However pirateer, when I went to go look at the pictures of you on your horse to see your leg in action, I found a butterly thong staring me in the face. Come on, how tasteless is that to post a picture of a thong labeled "ME!!" on the internet. Right next to your horse pictures? Jeez.

JMO.

Pirateer
Oct. 7, 2003, 10:24 PM
Ok. I'm not trying to fix the leg by tying it. Its just ONE thing I'm doing. ONE. In addition to lunge lessons upwards of an HOUR AND A HALF long. W/O Stirrups. Don't tell me I'm not working.

And EMG, you are overlooking that fact that I JUST SWITCHED TRAINERS. After 5 years of riding with a BNLT, I am now riding with a BNT. The trainer I am riding with now is NOT the trainer who taught me to ride.

And Jeezus Christ. I bet GM has tied somebodies leg to their stirrups.

And NorthStar95- all I can say to you is that, well, Hey, don't go looking into folder's that have nothing to do with horses. Especially not folders belonging to college kids.

Rebecca and SNL (Stewie)
http://www.bluffparkfarm.com
http://community.webshots.com/user/pirateer

BenRidin
Oct. 7, 2003, 10:27 PM
Don't worry Pirateer, he has done things worse than that http://chronicleforums.com/images/custom_smilies/winkgrin.gif

~BenRidin

OverOxer
Oct. 8, 2003, 03:22 AM
Just remove your stirrups from the saddle. Safer, there's nothing to piss off the horse if it bangs against his sides or withers and there's no way to cheat.http://chronicleforums.com/groupee_common/emoticons/icon_biggrin.gif A trainer made me do this for a month - no stirrups, jumping and all, riding greenies, dressage horses with flashy movement, etc. She even made me jump a 4' course without stirrups a couple times, with a couple 4'3"-4'6" fences. Grids without stirrups are also super. Works wonders.

ESG
Oct. 8, 2003, 06:54 AM
<BLOCKQUOTE class="ip-ubbcode-quote"><font size="-1">quote:</font><HR>Originally posted by Pirateer:
Ok. I'm not trying to fix the leg by tying it. Its just ONE thing I'm doing. ONE. In addition to lunge lessons upwards of an HOUR AND A HALF long. W/O Stirrups. Don't tell me I'm not working.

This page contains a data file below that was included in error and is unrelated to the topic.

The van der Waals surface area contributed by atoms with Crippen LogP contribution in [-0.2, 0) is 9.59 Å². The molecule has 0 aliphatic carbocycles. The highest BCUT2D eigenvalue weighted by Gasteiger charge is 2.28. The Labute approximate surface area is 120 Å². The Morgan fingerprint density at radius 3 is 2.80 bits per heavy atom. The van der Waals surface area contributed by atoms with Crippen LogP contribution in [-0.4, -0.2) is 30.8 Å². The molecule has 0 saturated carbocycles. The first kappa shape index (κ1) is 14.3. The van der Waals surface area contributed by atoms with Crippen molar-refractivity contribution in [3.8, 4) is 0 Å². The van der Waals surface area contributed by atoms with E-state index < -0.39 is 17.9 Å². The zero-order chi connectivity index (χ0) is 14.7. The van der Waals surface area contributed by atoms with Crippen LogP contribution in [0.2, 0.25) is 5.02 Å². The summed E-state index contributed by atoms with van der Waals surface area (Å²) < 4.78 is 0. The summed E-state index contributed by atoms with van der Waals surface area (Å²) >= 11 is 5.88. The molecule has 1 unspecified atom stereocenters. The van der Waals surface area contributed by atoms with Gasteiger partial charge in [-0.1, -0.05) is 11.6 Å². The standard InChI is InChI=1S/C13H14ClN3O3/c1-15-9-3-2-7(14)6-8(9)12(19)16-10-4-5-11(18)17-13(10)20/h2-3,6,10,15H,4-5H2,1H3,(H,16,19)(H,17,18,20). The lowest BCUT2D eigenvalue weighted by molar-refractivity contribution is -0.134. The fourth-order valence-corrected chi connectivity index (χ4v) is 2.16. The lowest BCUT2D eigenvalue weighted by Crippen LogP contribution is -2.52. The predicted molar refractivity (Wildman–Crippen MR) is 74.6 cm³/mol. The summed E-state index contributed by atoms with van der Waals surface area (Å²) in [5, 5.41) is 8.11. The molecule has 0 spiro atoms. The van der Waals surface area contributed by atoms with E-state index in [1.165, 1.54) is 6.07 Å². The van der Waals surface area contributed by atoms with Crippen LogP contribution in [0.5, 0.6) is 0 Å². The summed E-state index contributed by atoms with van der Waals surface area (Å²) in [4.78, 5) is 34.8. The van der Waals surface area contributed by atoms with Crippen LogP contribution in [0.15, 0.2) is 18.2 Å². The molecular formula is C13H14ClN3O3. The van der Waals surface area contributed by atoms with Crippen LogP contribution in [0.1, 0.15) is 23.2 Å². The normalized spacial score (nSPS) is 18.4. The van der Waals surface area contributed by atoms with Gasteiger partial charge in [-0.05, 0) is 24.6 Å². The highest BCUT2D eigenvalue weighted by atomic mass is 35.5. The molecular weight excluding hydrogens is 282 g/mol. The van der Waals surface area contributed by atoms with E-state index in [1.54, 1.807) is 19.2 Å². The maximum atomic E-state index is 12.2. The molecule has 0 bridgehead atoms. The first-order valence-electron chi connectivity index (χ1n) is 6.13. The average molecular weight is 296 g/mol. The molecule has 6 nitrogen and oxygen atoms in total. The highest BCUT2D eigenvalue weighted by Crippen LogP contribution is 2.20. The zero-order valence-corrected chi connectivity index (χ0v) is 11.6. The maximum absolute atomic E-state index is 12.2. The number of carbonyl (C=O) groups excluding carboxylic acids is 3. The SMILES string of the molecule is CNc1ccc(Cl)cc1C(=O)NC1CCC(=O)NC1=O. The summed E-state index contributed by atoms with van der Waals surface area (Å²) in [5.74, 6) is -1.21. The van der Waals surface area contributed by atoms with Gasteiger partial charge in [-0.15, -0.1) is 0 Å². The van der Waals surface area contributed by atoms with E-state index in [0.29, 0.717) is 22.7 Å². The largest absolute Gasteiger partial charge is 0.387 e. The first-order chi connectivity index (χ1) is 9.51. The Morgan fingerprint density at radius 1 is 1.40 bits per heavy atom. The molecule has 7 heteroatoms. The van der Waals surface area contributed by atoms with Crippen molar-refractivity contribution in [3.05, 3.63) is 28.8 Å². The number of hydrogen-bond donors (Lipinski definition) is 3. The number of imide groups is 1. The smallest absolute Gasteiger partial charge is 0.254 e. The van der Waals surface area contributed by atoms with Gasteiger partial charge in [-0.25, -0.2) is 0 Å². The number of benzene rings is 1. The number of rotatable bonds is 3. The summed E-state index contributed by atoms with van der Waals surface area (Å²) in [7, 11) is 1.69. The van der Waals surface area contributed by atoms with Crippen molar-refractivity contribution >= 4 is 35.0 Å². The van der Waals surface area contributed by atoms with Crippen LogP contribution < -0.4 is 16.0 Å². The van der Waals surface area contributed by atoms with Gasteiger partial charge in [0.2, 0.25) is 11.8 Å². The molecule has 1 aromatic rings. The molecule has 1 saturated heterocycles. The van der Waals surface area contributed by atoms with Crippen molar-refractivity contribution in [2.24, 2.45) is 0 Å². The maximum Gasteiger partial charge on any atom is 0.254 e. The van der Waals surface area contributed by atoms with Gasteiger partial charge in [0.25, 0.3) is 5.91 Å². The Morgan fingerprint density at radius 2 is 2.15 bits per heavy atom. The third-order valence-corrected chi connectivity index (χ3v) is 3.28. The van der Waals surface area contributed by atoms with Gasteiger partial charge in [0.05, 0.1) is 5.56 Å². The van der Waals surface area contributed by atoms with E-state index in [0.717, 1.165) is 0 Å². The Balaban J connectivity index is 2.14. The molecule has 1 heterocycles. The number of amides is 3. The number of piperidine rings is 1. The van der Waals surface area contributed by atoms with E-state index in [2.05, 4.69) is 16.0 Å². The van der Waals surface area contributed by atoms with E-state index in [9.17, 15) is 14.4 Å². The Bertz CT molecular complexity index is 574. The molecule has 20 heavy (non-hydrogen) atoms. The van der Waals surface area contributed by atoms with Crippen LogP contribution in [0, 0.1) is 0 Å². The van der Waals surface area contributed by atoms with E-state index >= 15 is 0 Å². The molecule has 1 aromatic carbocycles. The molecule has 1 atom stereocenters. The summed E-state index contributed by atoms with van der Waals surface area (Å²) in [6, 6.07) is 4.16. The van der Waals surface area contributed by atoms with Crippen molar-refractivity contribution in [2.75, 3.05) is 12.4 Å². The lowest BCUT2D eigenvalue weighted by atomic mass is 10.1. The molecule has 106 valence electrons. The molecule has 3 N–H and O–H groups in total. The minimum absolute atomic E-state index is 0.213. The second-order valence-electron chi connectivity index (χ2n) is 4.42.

You misunderstood me. I'm not criticizing you at all. I think your efforts to try and stabilize your leg are admirable and commendable. The problem I have is the trainer (who you mention you've replaced) that didn't teach you to ride properly before allowing you to jump. If you don't have a solid, steady leg as the foundation to your seat, you have no business jumping. This isn't your fault, and please don't think that that was my intent, to blame you. And by the way, a longe lesson should never be more than 30 minutes. After that period of time, muscle fatige sets in and you start actually working the wrong muscles to compensate for the correct ones that are now too tired to work properly. Just thought I'd mention it..... http://chronicleforums.com/images/custom_smilies/yes.gif

And EMG, you are overlooking that fact that I JUST SWITCHED TRAINERS. After 5 years of riding with a BNLT, I am now riding with a BNT. The trainer I am riding with now is NOT the trainer who taught me to ride.

Well done, switching trainers. But this trainer doesn't sound like he/she is doing much better in terms of fixing your leg swinging problem. If I'm wrong about this, I apologize. But for a trainer to even say "Gee, I wish I could tie your stirrups to your girth", indicates to me that this trainer too is at a loss as to how to help you overcome this very basic issue. And it IS basic, believe me. I know you're a worker - no one uninterested in correct riding would have bothered to ask for help in the first place. I'm just saddened by the fact that you're not getting much help with something so essential. http://chronicleforums.com/images/custom_smilies/no.gif

And Jeezus Christ. I bet GM has tied somebodies leg to their stirrups.

Perhaps. But even if he has (and I doubt this - he's a better teacher than that), that doesn't make it right.

And NorthStar95- all I can say to you is that, well, Hey, don't go looking into folder's that have nothing to do with horses. Especially not folders belonging to college kids.

Well, I looked at your photos (just the horsey ones!), and all I can say is....... I LOVE your horse! And WHO is Isabella and is she for sale. Yummy...................... http://chronicleforums.com/groupee_common/emoticons/icon_wink.gif